I don’t think it’s a big deal that I always put on my right shoe on first. Or that I always floss starting at the upper right back. Or that I always insert my left contact before my right. I’d call those habits, not examples of obsessive compulsive disorder.
But I exhibit a few behaviors that might raise eyebrows in the psychiatrist’s office….
When I buy eggs, I don’t just pick up a dozen and plop them in the cart. I pick up a carton from the back, where it’s nice and cold, and also check to make sure I’m getting the most distant expiration date available. And then I open the carton and eyeball each egg. But even then, I’m not satisfied. I have to touch EACH EGG to make sure it wiggles in the carton. Why? Because some time in the distant past I got home and discovered an egg that looked fine but was actually cracked on the bottom and, due to the dried leaking yolk, glued into its little compartment. How much time have I spent over the years making sure THAT never happened again?!?
My three-month supply of Copaxone medication arrives in three boxes, each secure in its own plastic bag. I open each bag, remove the box, and open the box. One might think that seeing all the syringes lined up would be sufficient. But no, it would be possible–would it not?–that underneath that top row of syringes I might find–I don’t know–string cheese. So I dig down to the bottom of the box to verify all the shots are present and accounted for.
On more than one occasion I’ve been known to retrace my steps halfway across a parking lot. While I pretend I need to get something out of the car that I’ve forgotten, in actuality I am checking to see if I’ve remembered to lock the car doors. (My auto-clicker has long since died. Actually that would be my automatic-automobile-clicker. An auto-auto-clicker.) And I don’t just check the driver’s door and leave it at that, I also check the back seat driver’s side and maybe even the trunk. But no, I don’t walk around and yank on the passenger side doors also, though I’m tempted. I trust my eyes. If the door looks locked, it must be locked.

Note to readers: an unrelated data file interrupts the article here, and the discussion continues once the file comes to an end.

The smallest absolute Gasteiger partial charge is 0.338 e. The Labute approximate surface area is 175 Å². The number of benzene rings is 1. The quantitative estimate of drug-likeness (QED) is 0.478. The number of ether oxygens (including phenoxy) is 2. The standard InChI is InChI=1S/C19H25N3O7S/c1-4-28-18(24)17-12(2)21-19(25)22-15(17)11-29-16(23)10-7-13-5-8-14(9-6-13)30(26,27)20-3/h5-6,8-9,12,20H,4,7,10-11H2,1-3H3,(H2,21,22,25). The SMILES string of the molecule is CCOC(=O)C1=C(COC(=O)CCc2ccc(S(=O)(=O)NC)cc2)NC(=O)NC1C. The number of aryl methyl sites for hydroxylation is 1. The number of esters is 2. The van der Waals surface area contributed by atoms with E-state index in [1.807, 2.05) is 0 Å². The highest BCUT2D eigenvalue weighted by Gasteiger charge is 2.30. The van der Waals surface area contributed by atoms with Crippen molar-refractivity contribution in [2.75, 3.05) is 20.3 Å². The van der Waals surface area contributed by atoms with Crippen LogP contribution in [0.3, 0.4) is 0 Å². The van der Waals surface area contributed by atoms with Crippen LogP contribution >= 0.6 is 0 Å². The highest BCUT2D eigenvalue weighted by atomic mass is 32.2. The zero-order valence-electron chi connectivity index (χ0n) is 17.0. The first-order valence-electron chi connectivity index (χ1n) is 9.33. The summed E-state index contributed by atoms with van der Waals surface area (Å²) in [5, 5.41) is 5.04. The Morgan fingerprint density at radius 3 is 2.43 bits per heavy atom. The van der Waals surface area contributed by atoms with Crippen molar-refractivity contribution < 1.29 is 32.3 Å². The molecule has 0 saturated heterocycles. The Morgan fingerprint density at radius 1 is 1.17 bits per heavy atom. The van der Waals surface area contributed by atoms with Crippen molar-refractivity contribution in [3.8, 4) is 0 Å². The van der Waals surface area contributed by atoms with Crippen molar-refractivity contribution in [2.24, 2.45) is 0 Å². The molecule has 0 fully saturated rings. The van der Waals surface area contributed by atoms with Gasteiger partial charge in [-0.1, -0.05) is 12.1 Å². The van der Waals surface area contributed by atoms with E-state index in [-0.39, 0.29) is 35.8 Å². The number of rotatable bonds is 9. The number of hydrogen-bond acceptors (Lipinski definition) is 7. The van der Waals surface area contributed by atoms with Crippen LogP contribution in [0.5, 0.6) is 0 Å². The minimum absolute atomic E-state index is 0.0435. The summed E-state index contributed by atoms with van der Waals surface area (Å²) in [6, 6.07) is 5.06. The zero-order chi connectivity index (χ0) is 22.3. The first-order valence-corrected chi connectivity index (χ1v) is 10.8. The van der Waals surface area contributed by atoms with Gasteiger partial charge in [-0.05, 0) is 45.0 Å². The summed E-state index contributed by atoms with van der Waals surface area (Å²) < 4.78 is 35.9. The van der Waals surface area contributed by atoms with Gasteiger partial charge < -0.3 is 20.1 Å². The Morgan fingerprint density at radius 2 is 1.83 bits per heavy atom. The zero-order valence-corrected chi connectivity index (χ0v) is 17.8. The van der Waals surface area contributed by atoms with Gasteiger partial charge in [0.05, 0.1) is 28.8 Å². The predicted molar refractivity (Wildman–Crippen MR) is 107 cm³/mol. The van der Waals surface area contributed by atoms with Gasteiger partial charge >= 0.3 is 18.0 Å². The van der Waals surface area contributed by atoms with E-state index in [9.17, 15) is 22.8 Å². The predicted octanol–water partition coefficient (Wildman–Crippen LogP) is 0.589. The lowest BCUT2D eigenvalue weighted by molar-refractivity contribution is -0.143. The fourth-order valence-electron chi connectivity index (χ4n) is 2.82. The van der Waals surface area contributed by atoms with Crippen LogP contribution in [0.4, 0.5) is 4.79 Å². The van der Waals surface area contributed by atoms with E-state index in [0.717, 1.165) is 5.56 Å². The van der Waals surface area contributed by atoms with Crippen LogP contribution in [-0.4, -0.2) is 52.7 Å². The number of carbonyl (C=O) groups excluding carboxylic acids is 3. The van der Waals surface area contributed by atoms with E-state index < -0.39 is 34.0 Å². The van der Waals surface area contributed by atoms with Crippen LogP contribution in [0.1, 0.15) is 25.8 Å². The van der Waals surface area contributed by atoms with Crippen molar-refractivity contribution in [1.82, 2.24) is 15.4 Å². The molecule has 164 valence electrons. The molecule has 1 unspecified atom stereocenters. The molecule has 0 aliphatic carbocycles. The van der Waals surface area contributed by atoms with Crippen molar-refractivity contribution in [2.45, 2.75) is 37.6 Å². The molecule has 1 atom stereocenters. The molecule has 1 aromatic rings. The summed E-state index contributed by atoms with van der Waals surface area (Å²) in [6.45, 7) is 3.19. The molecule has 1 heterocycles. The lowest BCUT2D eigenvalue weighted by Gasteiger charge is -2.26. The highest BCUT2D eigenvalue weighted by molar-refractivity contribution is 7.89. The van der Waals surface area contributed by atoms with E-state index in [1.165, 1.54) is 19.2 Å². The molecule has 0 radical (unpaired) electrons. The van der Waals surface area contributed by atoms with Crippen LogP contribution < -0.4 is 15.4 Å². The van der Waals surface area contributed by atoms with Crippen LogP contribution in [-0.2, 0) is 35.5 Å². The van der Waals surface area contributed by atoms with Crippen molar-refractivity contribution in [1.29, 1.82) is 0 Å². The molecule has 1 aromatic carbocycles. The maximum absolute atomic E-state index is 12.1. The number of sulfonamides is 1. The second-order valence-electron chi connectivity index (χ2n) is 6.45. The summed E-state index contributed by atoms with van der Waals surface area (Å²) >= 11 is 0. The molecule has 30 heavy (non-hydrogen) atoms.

I am an aficionado of all things paper, and so with my various card stock, newsprint, posterboard, and stationery projects, I spend a fair amount of time with an X-acto knife. I never studied the experts’ advice on how to sharpen one using a sharpening stone, so I developed my own technique. First eight times on each side of the blade, the four times, then two, then one. To vary from this proven technique would surely be courting disaster.
You be the judge. Normal, if slightly eccentric, behavior? Or is it time to call in the professionals?